A lot has been going on in the Twitterverse recently. They’ve made some important changes, many of which are designed to change the way you use Twitter, both as a social medium and a software.
In late January, Twitter’s VP of Product Kevin Weil said that their goal with these changes (and by implication future changes) is to “tell you what’s happening in the world and your world.” That’s a pretty apt description if you ask me. Here's the first of those changes - a partnership with Google.
Twitter and Google Are Back Together
You may recall that between 2009 and 2011, tweets showed up in Google search results as a part of a deal called “Google Realtime Search.” At the time, Twitter didn’t have an archive search function of its own, but they chose not to renew the deal in 2011 to maintain more control over their own content.
Today, Twitter’s user numbers are suffering (they didn’t meet their goals last quarter, and have fallen from the #2 social network a year and a half ago to #4 today), so it seems that anything that could expand their reach is back on the table.
The new deal, which was announced at Twitter’s 4th quarter earnings report last week, will hook Google up to Twitter’s “firehose feed,” where tweets appear at a much faster rate than in the News Feed. You'll start seeing tweets in your Google search results in a few months.
How could this possibly affect me?
There are downsides to having this information on Google. A number of news agencies, high-frequency trading firms, and similar organizations also subscribe to Twitter's firehose feed, and their access alone has had serious impacts in the past.
For example, the Dow suffered a brief but precipitous drop in April 2013 when a false story about a White House bombing was tweeted from a hacked AP account, and then widely retweeted. In fact, gaming this system with fake bot accounts has become something of a trade secret for penny stock promoters. Fake accounts currently make up about 14% of Twitter’s active users, and this deal is not likely to decrease that number, or discourage baddies of all types from trying to take advantage.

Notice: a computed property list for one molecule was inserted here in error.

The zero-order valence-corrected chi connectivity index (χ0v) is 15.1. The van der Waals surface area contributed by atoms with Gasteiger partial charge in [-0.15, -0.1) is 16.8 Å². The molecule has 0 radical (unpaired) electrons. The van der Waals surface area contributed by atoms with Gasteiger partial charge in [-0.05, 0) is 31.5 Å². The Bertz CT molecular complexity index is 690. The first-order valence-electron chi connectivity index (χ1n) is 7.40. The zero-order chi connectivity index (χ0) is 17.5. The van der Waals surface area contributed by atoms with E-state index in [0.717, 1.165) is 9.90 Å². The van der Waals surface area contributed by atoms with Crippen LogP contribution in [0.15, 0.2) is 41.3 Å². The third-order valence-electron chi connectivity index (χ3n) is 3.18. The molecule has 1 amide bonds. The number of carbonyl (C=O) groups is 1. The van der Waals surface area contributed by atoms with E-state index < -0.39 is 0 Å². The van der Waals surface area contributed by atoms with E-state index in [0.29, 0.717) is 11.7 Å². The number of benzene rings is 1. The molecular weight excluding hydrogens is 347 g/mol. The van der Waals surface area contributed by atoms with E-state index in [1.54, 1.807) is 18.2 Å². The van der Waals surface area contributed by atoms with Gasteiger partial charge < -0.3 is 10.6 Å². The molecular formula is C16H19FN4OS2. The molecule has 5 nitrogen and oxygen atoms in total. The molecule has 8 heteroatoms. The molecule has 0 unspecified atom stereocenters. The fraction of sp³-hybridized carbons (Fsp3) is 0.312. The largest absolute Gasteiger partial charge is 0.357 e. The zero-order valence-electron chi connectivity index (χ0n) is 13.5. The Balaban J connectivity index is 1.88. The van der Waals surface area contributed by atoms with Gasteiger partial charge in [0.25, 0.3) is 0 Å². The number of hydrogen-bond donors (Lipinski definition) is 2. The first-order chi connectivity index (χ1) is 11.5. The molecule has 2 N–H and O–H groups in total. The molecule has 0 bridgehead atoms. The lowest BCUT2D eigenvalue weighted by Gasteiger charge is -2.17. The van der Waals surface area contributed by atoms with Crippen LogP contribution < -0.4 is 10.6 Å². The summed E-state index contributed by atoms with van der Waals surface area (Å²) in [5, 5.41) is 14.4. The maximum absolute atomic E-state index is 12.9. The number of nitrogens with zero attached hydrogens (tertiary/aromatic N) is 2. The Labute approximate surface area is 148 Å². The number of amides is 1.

On the other hand, the data sharing could lead to better analytics, so businesses may see some benefit from that as well as from the potential for their content to reach a wider audience. As a content marketer, I certainly find it a little bit exciting that tweets, particularly those targeting long tail keywords, could help my content reach more people more effectively.
As a searcher, you’ll just notice, uh, tweets in your search results – unless you’re not logged in to Twitter. When you click on a tweet that shows up in search results but you're not logged in, you’ll be redirected to a login page with ads, through which you can also sign up for Twitter (of course).
What Twitter hopes to gain from this is pretty clear–more followers, more relevance–but what they stand to lose is interesting too. If people use this model over Twitter’s search, they’ll be sidestepping their News Feeds and all the ads and promoted tweets, trends, accounts, and videos that are Twitter’s main source of revenue.
If fewer users engage on Twitter via Twitter's own interfaces, the value of Twitter ads could drop, which would also be bad for Twitter. Average revenue per user is directly tied to "eyeball time" (my term), so if Twitter users are interacting with Twitter more through Google and less through Twitter's own interface, the value per user drops and so does Twitter's revenue–and their drive to gain more users increases.